Dental caries ( cavities) lessened in first world nations about the same whether or not hey used fluoridated water. The difference seems to be mean income, not fluoride.

Dental caries (cavities) lessened in first world nations about the same whether or not they used fluoridated water. The difference seems to be mean income, not fluoride.

Fluoride aside, the idea of entrusting the prescription of medicine and the dosage to politicians is not something I can endorse. The fluoride proponents counter by saying that fluoride has been ruled to not be a drug at the dosage put into water. This provides slim solace when it is noted that a judge in a court made that decision. Politically appointed judges differ, to me, scantly from politicians in their qualifications to prescribe drugs to my family.

If you don’t want to do a ton of research, this testimony from Dr. John Colquhoun, the former head of the New Zealand Dental board and former fluoridation advocate, is a pretty compelling argument – Why I Changed My Mind About Water Fluoridation. One more study by former advocates is also worthy of note – The Fluoride/Thyroid Connection. These people appear to have no “skin in the game,” to borrow a phrase from Warren Buffett. That is, they have no investment in opposing fluoridation, and have no profit motive to do so.

Would you allow your alderman to prescribe a drug to your child?

As a coda, I should note that, by contrast, I am totally in favor of water chlorination, that is, disinfection with the addition of various forms of the halogen chlorine.

The benefit provided by disinfecting water is real and beneficial to virtually everyone and the costs to remediate the small harm presented by the chlorine and chlorination by-products is affordable with simple technology. The small quantities of potentially harmful carcinogens that are formed with the reaction of chlorine and ordinary dirt and plant matter (humic acid) are relatively easy and cheap to remove. Costs for point of use filtration of the excess chlorine and the volatile organic compounds (VOC’s) are on the order of 2¢ to 4¢ per gallon compared to many times that for reverse osmosis or distillation to remove fluoride.

There will arise, no doubt, another disinfection technology that will make chlorination obsolete …ozonation maybe, or ultraviolet radiation? But each will have its own tradeoffs, and I would like to make that decision for myself, not leave it to my alderman.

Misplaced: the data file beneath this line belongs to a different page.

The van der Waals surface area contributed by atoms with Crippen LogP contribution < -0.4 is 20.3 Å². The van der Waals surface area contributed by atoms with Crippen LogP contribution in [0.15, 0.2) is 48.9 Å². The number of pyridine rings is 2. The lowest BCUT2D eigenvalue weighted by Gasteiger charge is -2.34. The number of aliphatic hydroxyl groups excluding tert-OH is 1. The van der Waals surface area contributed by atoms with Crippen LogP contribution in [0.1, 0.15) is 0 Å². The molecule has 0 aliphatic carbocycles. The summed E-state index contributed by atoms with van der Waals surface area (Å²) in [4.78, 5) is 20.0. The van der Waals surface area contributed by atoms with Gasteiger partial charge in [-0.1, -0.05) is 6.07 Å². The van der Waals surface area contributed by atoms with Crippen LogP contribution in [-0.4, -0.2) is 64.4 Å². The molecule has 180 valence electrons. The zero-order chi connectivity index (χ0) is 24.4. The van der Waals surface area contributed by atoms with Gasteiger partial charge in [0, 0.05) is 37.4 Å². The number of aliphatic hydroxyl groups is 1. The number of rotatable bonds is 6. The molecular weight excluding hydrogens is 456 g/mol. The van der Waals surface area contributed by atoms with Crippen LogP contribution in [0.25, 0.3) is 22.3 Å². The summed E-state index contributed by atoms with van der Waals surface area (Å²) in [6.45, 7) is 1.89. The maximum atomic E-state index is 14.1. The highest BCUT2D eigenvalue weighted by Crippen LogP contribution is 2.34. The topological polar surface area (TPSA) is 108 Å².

Now please take a poll regarding fluoride.

Would you vote yes to add fluoride to the public water supply today if it wasn't already added??

View Results

 

  5 comments for “Fluoride is medicine’s greatest success … or a mind control conspiracy.

  1. gene roush
    August 19, 2014 at 11:50 am

    I too was a chemist, and have studied the effects of fluoride on tooth enamel.
    While the author does admit his findings are anecdotal, he doesn’t also admit that the diet of his family is also anecdotal. Nor for that matter does he consider the diet of the populations of the world versus that of the U.S. in his “research” — one hint is to look at the diabetes rates in the U.S. versus the world.
    Another consideration might be to look at the dental care access (and thus examination rates).
    If you’re comparing populations you must be sure that control standards set, otherwise your guessing at the variables.
    To question fluoridation is not “wacko” — to say it’s not beneficial to our population is.

    • Cyril Landise
      August 21, 2014 at 11:37 pm

      No one is arguing that topically applied fluoride might not be beneficial to the tooth enamel of some people. There is however, great controversy over whether or not its addition to drinking water is a safe, reasonable and effective way to provide it.

      More to the point, the primary ethical argument in this post is that the State should not be allowed to force it on those who simply do not want it.

      For example, as pointed out, it does appear as though type II (diet and lifestyle related) diabetes is quite high in the US.
      Perhaps the doctor would suggest that we add insulin to the water?
      After all, it would probably help some very poor people who do not avail themselves of health care and the rich could afford to filter it out if they didn’t want it. Alas, it would be unfortunate for the poor and uninformed who are harmed by it, but that would be a small price to pay for the greater public good. Or would it?

      It is ironic that in the guise of helping the very poor, it is precisely the very poor who are at the greatest risk for overdosing their infants with fluoride.

      The dental associations have for years decreed that fluoride should not be used for infant formula preparation. The suggestion was to use bottled water or expensive reverse osmosis filtered water. Even today after the medical establishment has admitted that the previous dosage of 1.2 ppm was far too high, and reduced it by almost one half, to 0.7 ppm, they still suggest that mothers should “consult their pediatrician” before using fluoridated tap water for infants.

      To me, the suggestion that an impoverished 17 year old single mother should “just call her pediatrician”, or “just buy bottled water”, sounds all too much like the class blindness of Marie Antoinette’s, just “Let them eat cake.”

      Give fluoride to everyone who wants it … free fluoridated salt in every post office if you wish.
      But please allow us the option to “opt out” of your well intentioned but unwanted plans for our health.

  2. michael maestri
    July 8, 2014 at 2:03 am

    Magnificent must read. Thank you.

  3. John Ready
    July 2, 2014 at 9:35 pm

    Well written young man!

  4. June 28, 2014 at 1:25 pm

    I am so thankful for your voice of clarity in a wilderness of one very confused humanity. 🙂